Beware massive rise in bogus degrees in South Africa

CV-liesA background screening expert warns of a growing tendency by recruitment companies to use social media sites like LinkedIn and Facebook as a source for recruiting new employees.

Kirsten Halcrow, CEO of EMPS, warned that this method is fraught with danger because many recruiters take CVs on these websites at face value.

Halcrow said that experience had shown that many individuals who use these sites to promote themselves embellished their qualifications or told outright lies.

They were also riddled with qualifications from so-called degree mills which sold everything from high school certificates to PhD degrees for a few hundred dollars.

The authoritative Motherboard.Vice website quoted Allen Ezell, former FBI agent and founder of the FBIs DipScam (Diploma Scam) task force, as saying that the global revenue generated from “degree mills” was in the order of $300 million in 2011.

He was quoted as saying that about half of the people claiming to have a PhD in the US had bought these titles.

There are also astounding numbers of faked degrees in the science and tech fields, Halcrow said.

Motherboard Germany’s investigation scoured career networks like LinkedIn and Xing as well as Facebook and found thousands of profiles listing the names of known degree mills on their resumes.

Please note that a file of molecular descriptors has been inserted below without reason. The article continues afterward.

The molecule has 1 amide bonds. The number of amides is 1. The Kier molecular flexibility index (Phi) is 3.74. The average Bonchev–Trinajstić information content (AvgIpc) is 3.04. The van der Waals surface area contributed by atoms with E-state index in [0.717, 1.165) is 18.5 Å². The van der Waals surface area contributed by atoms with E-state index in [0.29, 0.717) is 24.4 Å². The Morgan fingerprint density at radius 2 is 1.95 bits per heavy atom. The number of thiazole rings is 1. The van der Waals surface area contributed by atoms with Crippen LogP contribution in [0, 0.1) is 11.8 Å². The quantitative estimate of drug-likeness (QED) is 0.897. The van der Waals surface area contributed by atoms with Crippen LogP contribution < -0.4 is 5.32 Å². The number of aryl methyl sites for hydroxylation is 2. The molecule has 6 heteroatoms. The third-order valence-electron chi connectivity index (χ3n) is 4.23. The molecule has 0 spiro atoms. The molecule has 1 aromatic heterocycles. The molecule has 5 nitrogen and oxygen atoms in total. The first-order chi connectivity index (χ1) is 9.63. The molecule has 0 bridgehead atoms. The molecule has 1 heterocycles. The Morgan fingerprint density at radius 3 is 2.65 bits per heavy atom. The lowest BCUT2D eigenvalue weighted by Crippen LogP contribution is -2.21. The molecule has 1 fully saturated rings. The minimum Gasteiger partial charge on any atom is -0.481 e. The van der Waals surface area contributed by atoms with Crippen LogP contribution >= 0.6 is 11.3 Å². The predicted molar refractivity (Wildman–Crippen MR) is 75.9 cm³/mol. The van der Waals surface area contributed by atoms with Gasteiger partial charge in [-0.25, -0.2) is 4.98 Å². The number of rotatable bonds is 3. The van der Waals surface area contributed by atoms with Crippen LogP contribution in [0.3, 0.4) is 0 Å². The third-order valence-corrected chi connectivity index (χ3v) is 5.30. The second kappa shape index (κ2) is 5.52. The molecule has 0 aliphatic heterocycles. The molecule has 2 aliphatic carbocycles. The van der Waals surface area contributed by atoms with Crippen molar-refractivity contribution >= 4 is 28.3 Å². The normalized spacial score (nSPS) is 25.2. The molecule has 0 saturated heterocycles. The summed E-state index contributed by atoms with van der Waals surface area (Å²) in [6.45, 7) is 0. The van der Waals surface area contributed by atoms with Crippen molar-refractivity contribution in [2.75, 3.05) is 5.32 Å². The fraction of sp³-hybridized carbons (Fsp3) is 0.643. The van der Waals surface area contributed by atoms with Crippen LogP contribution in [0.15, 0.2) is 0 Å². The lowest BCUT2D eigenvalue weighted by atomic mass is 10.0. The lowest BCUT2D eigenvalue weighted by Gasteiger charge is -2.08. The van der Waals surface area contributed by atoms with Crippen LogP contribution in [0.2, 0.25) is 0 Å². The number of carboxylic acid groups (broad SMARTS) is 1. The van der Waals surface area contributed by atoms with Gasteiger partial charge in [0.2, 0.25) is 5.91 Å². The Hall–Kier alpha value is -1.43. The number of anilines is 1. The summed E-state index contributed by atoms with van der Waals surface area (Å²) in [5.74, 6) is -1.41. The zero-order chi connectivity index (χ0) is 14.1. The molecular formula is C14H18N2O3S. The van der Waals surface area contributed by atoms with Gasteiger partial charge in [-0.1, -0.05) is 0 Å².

Halcrow said her company had uncovered the highest level of qualification fraud ever last year.

“Degree mills continue to be a thorn in our side because many of them have their own verification service – sometimes manned around the clock – who are happy to confirm that a candidate did indeed qualify from their “university” and are happy to supply transcripts on request.”

The chief executive said there had also been an increase in foreign degree mills falsifying South African university qualifications – to the point where it was almost impossible to distinguish between the real thing and the fake.

“The dangers inherent in not checking are manifold ranging from career criminals infiltrating financial services companies’ where they can defraud their employers of millions – and often get away with it because companies are wary to prosecute because they are afraid of the damage this could do to their reputation.”

Halcrow said the other major problem associated with bogus qualifications was the fact that the employee was unable to do the job that he or she was hired for because they lacked the necessary skills.

Halcrow, said a growing number of her clients were considering taking legal action against qualification fraudsters.

Most of the so-called degree mills are located in the United States. You can buy degrees in medicine, accounting, and engineering from institutions with names like Breyer State University and Windsor University.

At first glance, the sham universities’ websites appear to be e-learning institutions that are trying to look serious and discreet. Offers for degrees range from bachelor’s all the way up to doctorate degrees.

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